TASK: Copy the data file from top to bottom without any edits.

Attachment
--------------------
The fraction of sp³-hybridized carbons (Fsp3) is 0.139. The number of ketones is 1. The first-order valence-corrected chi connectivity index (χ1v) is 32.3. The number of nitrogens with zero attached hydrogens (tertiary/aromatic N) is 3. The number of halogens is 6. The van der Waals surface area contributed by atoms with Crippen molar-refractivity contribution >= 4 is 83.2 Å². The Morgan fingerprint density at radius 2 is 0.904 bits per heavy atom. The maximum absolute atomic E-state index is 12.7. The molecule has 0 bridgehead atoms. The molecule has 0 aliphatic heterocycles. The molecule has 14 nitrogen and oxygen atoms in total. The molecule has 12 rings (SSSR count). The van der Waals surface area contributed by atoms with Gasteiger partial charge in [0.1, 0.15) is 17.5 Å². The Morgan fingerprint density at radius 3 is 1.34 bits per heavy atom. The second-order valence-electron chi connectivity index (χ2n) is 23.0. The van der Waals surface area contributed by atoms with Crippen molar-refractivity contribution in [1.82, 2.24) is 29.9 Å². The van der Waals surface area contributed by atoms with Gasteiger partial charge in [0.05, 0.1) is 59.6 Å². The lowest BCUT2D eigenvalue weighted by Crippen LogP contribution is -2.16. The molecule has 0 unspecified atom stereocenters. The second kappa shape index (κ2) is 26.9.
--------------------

The fraction of sp³-hybridized carbons (Fsp3) is 0.139. The number of ketones is 1. The first-order valence-corrected chi connectivity index (χ1v) is 32.3. The number of nitrogens with zero attached hydrogens (tertiary/aromatic N) is 3. The number of halogens is 6. The van der Waals surface area contributed by atoms with Crippen molar-refractivity contribution >= 4 is 83.2 Å². The Morgan fingerprint density at radius 2 is 0.904 bits per heavy atom. The maximum absolute atomic E-state index is 12.7. The molecule has 0 bridgehead atoms. The molecule has 0 aliphatic heterocycles. The molecule has 14 nitrogen and oxygen atoms in total. The molecule has 12 rings (SSSR count). The van der Waals surface area contributed by atoms with Gasteiger partial charge in [0.1, 0.15) is 17.5 Å². The Morgan fingerprint density at radius 3 is 1.34 bits per heavy atom. The second-order valence-electron chi connectivity index (χ2n) is 23.0. The van der Waals surface area contributed by atoms with Crippen molar-refractivity contribution in [1.82, 2.24) is 29.9 Å². The van der Waals surface area contributed by atoms with Gasteiger partial charge in [0.05, 0.1) is 59.6 Å². The lowest BCUT2D eigenvalue weighted by Crippen LogP contribution is -2.16. The molecule has 0 unspecified atom stereocenters. The second kappa shape index (κ2) is 26.9.